Monday, October 4, 2010

Tax Cuts and Your Job

There's a big debate in Washington currently over whether the Bush tax cuts should be extended only for those making less than $250,000 a year or whether they should be extended for everyone.

The Democrats argue that those making over $250,000 can afford to have their taxes raised. They claim that taxing them at rates similar to what they paid in the Clinton years would bring billions of dollars into the treasury and help reduce the deficit.

Republicans argue that the way to reduce the deficit is to cut spending, not raise taxes. Raising taxes on those making over $250,000 would mean raising costs on many small businesses and doing so would force them to layoff workers and/or not hire new employees. Unemployment would go up, fewer people working would mean fewer people paying taxes, and thus not only would there be no appreciable increase in revenue to the government, economic growth would be suppressed.

This difference between the parties is really the fundamental difference between economic liberals and economic conservatives. Liberals favor higher taxes, conservatives favor less spending. Liberals desire big government with lots of programs and high taxes to pay for them. Conservatives believe we should live within our means, that high taxes stifle economic growth, and that workers and employers should be permitted to keep as much of the money they earn as possible.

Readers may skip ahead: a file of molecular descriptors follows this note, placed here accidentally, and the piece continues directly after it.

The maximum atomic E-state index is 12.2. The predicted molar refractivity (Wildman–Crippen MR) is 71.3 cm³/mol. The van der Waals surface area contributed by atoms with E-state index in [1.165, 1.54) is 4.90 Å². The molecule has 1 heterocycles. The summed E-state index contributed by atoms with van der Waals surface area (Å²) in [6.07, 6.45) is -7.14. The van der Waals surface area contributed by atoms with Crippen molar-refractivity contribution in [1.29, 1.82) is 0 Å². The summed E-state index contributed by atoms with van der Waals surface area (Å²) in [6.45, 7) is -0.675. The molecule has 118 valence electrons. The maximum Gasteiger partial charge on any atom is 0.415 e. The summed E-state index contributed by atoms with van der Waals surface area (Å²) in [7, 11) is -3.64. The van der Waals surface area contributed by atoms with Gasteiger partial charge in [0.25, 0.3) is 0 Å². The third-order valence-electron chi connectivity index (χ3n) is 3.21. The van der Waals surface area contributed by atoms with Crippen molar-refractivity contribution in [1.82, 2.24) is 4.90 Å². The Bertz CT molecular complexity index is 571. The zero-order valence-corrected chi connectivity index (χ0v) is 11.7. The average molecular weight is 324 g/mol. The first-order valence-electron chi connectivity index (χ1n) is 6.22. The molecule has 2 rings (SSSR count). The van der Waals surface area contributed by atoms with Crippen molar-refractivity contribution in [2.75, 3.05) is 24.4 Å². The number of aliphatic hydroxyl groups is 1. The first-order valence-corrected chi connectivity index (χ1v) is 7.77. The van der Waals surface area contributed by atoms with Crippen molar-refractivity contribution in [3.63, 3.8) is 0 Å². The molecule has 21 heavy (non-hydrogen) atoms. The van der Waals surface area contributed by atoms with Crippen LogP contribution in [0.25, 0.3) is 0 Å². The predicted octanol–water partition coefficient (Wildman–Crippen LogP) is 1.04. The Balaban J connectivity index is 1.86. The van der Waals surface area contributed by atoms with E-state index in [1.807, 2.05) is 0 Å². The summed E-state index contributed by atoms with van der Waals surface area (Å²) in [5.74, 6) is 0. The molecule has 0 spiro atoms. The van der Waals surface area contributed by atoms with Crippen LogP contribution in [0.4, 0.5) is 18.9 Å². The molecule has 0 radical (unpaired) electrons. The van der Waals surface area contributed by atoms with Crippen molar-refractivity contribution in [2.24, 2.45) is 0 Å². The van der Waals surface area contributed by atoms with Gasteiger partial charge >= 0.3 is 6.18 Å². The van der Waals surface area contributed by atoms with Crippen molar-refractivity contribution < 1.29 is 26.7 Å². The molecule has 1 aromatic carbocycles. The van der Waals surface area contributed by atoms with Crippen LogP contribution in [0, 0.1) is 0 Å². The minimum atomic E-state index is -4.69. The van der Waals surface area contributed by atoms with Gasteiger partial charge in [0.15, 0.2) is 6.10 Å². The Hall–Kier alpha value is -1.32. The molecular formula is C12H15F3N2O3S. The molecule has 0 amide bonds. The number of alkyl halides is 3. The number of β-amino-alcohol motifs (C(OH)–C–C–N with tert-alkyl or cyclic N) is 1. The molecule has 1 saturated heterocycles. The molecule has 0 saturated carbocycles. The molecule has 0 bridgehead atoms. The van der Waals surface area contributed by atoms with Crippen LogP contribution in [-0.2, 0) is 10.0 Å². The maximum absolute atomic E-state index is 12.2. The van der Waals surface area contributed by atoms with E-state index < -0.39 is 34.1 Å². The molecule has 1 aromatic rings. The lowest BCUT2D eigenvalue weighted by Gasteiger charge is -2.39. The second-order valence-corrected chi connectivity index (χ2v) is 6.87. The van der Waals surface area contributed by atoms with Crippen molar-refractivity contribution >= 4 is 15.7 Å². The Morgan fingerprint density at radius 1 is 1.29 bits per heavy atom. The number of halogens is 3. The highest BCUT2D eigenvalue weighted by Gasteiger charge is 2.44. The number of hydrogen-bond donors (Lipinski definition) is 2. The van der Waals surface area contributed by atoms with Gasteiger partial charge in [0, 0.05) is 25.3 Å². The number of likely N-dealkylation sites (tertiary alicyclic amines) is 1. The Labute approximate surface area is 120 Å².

With this background in mind this column by economist Robert Samuelson, who writes for both Newsweek and The Washington Post, both of which are liberal journals, is interesting. Samuelson thinks that the extravagant spending of the last two years of the Bush administration and the meteoric increase in spending of the first two years of the Obama administration, did, in fact, keep us from falling into an economic depression. But there's something else deep in the column that bears upon what we said above.

First, though, here's what he says about Bush's TARP and Obama's Stimulus:
When Obama took office in early 2009, the economy and financial markets were in virtual free-fall. By summer, they were not. Only a rabid partisan can think that Obama's policies had nothing to do with the reversal. His forcefulness helped calmed the prevailing hysteria.